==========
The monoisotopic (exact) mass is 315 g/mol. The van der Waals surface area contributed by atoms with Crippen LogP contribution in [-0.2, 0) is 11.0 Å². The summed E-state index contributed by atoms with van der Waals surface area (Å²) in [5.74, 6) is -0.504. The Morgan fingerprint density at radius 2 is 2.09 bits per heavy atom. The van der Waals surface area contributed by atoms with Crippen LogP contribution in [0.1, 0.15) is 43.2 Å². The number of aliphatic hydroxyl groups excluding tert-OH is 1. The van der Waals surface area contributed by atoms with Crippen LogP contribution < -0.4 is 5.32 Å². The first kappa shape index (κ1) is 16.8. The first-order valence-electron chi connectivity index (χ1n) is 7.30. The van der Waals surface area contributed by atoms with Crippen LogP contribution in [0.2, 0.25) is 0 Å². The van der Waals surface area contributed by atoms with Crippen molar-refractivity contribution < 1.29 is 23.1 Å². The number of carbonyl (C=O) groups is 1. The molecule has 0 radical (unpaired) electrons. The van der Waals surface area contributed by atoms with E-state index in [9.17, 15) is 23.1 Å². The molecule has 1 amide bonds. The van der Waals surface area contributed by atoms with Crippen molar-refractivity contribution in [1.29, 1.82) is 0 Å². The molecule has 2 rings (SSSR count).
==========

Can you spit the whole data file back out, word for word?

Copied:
The monoisotopic (exact) mass is 315 g/mol. The van der Waals surface area contributed by atoms with Crippen LogP contribution in [-0.2, 0) is 11.0 Å². The summed E-state index contributed by atoms with van der Waals surface area (Å²) in [5.74, 6) is -0.504. The Morgan fingerprint density at radius 2 is 2.09 bits per heavy atom. The van der Waals surface area contributed by atoms with Crippen LogP contribution in [0.1, 0.15) is 43.2 Å². The number of aliphatic hydroxyl groups excluding tert-OH is 1. The van der Waals surface area contributed by atoms with Crippen LogP contribution < -0.4 is 5.32 Å². The first kappa shape index (κ1) is 16.8. The first-order valence-electron chi connectivity index (χ1n) is 7.30. The van der Waals surface area contributed by atoms with Crippen LogP contribution in [0.2, 0.25) is 0 Å². The van der Waals surface area contributed by atoms with Crippen molar-refractivity contribution < 1.29 is 23.1 Å². The number of carbonyl (C=O) groups is 1. The molecule has 0 radical (unpaired) electrons. The van der Waals surface area contributed by atoms with E-state index in [9.17, 15) is 23.1 Å². The molecule has 1 amide bonds. The van der Waals surface area contributed by atoms with Crippen molar-refractivity contribution in [1.29, 1.82) is 0 Å². The molecule has 2 rings (SSSR count).